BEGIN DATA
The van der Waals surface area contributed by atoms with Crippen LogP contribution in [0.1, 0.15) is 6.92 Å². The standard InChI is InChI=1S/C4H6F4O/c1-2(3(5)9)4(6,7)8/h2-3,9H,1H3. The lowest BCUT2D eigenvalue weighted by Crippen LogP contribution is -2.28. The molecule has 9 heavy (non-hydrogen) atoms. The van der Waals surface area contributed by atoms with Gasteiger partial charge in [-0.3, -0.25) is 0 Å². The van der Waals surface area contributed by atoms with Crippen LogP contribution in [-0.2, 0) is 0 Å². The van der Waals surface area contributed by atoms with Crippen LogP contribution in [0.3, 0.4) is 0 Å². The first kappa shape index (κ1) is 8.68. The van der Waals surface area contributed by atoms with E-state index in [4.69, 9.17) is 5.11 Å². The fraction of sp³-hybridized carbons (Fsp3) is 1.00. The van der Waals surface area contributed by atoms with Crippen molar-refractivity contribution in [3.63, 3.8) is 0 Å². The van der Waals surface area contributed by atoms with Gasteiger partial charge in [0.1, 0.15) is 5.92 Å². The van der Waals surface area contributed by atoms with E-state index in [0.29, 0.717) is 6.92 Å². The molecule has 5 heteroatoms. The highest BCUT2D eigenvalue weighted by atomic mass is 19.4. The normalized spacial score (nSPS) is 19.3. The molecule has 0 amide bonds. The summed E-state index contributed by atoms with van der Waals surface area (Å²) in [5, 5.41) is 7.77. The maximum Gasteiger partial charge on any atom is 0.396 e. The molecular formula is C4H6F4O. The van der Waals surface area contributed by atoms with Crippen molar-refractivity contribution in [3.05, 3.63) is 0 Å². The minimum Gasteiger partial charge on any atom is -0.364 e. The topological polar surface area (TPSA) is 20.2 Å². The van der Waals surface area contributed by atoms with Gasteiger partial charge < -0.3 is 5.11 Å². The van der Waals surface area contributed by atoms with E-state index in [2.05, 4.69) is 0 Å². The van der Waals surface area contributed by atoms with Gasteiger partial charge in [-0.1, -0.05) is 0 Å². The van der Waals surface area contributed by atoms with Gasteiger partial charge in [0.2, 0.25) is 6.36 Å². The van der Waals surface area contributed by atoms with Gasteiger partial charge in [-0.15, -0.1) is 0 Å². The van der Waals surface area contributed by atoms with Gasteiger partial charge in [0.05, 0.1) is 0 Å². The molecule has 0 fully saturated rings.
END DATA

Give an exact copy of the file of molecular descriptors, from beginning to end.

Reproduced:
The van der Waals surface area contributed by atoms with Crippen LogP contribution in [0.1, 0.15) is 6.92 Å². The standard InChI is InChI=1S/C4H6F4O/c1-2(3(5)9)4(6,7)8/h2-3,9H,1H3. The lowest BCUT2D eigenvalue weighted by Crippen LogP contribution is -2.28. The molecule has 9 heavy (non-hydrogen) atoms. The van der Waals surface area contributed by atoms with Gasteiger partial charge in [-0.3, -0.25) is 0 Å². The van der Waals surface area contributed by atoms with Crippen LogP contribution in [-0.2, 0) is 0 Å². The van der Waals surface area contributed by atoms with Crippen LogP contribution in [0.3, 0.4) is 0 Å². The first kappa shape index (κ1) is 8.68. The van der Waals surface area contributed by atoms with E-state index in [4.69, 9.17) is 5.11 Å². The fraction of sp³-hybridized carbons (Fsp3) is 1.00. The van der Waals surface area contributed by atoms with Crippen molar-refractivity contribution in [3.63, 3.8) is 0 Å². The van der Waals surface area contributed by atoms with Gasteiger partial charge in [0.1, 0.15) is 5.92 Å². The van der Waals surface area contributed by atoms with E-state index in [0.29, 0.717) is 6.92 Å². The molecule has 5 heteroatoms. The highest BCUT2D eigenvalue weighted by atomic mass is 19.4. The normalized spacial score (nSPS) is 19.3. The molecule has 0 amide bonds. The summed E-state index contributed by atoms with van der Waals surface area (Å²) in [5, 5.41) is 7.77. The maximum Gasteiger partial charge on any atom is 0.396 e. The molecular formula is C4H6F4O. The van der Waals surface area contributed by atoms with Crippen molar-refractivity contribution in [3.05, 3.63) is 0 Å². The minimum Gasteiger partial charge on any atom is -0.364 e. The topological polar surface area (TPSA) is 20.2 Å². The van der Waals surface area contributed by atoms with Gasteiger partial charge < -0.3 is 5.11 Å². The van der Waals surface area contributed by atoms with E-state index in [2.05, 4.69) is 0 Å². The van der Waals surface area contributed by atoms with Gasteiger partial charge in [-0.1, -0.05) is 0 Å². The van der Waals surface area contributed by atoms with Gasteiger partial charge in [0.2, 0.25) is 6.36 Å². The van der Waals surface area contributed by atoms with Gasteiger partial charge in [-0.15, -0.1) is 0 Å². The van der Waals surface area contributed by atoms with Gasteiger partial charge in [0.05, 0.1) is 0 Å². The molecule has 0 fully saturated rings.